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8 January 2020

Rosena Allin-Khan gives Jeremy Corbyn’s leadership a six out of 10

Speaking to the New Statesman, the NHS doctor and MP for Tooting said her campaign for deputy leadership was about "unity and healing division".

By George Grylls

Rosena Allin-Khan has set out her stall for deputy leadership today, delivering a message of goodwill at this morning’s PLP hustings. 

“Diane Abbott asked the candidates to say what their single biggest priority is as deputy leader,” the MP for Tooting told the New Statesman. “For me it is unity and healing division.”

But in response to Rebecca Long-Bailey’s 10 out of 10 rating for Jeremy Corbyn’s leadership yesterday, Allin-Khan said that the party can only move forward by learning from its mistakes.

“To suggest there aren’t any shows that perhaps not enough reflection has been done.”

While praising the Corbyn leadership for making the party “unequivocally anti-austerity,” Allin-Khan was not so flattering when it came to giving it a rating.

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“The greatest acid test was the defeat we had last month. For that, I can’t unfortunately rate it any higher than a six.”

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Despite the huge momentum gathering behind the Angela Rayner campaign, Allin-Khan has slowly but surely been collecting endorsements in the 24 hours since she launched, with everyone from Ben Bradshaw, MP for Exeter, to Thangam Debbonaire, MP for Bristol West, pledging their support. The NHS doctor has a compelling backstory as the daughter of a Polish mother and Pakistani father who won a place to study medicine at Cambridge despite initially failing her A-levels.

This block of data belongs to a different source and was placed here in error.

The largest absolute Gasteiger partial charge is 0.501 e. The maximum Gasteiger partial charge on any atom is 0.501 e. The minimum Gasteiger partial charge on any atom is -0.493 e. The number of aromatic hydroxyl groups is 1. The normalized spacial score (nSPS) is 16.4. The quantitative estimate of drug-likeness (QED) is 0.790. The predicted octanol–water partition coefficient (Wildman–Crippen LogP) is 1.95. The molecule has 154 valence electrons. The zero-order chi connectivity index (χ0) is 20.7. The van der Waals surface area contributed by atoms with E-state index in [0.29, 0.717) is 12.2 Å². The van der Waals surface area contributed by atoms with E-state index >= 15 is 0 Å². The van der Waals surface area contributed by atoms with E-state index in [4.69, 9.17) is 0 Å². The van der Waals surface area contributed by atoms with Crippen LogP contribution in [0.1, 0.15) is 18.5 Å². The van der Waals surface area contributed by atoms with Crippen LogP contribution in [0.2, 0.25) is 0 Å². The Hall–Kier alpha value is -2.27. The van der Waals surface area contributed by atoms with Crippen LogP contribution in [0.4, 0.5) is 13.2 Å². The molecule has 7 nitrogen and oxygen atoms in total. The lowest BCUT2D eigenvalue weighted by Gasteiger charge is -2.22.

But her campaign has already run into some trouble after a light-hearted segment about a fanciful “Ministry of Fabulosity” was greeted with a mixed response yesterday.

“The Ministry of Fabulosity was a joke in a 25 minute interview,” Allin-Khan said.  “I think it’s important that politicians are honest and are able to show their serious side because that’s the side that has to instil trust in people. But it’s also important they are able to show their human side.”

“I think people saw the more human side in that interview before they had the chance to see the more serious aspects of it.”

Herself a practising doctor, Allin-Khan has already raised the possibility that as deputy leader she would like to see NHS staff offered discounted membership to the Labour party, and speaking today, she said that in terms of expanding the idea “the public sector would be a good place to start”.

Clearly, Allin-Khan has a gift for reaching people who might not otherwise be interested in politics. During the election, a spoof Love Actually campaign video attracted over 2 million views on Twitter (a suspiciously similar video featuring Boris Johnson appeared soon afterwards).

“I’m not a career politician. I came into politics quite by chance. I understand very acutely what it’s like to feel a disconnect between being a member of community like Tooting and seeing what plays out in Westminster.”

“The Love Actually video was meant to be an interesting, non-finger-pointing way of getting some very serious messages across. It landed well and I would look to do more of the same.”

The big question though is did the the Tory party rip off the video?

“Course they did,” said Allin-Khan. “I did it first. But actually imitation is the highest form of flattery.”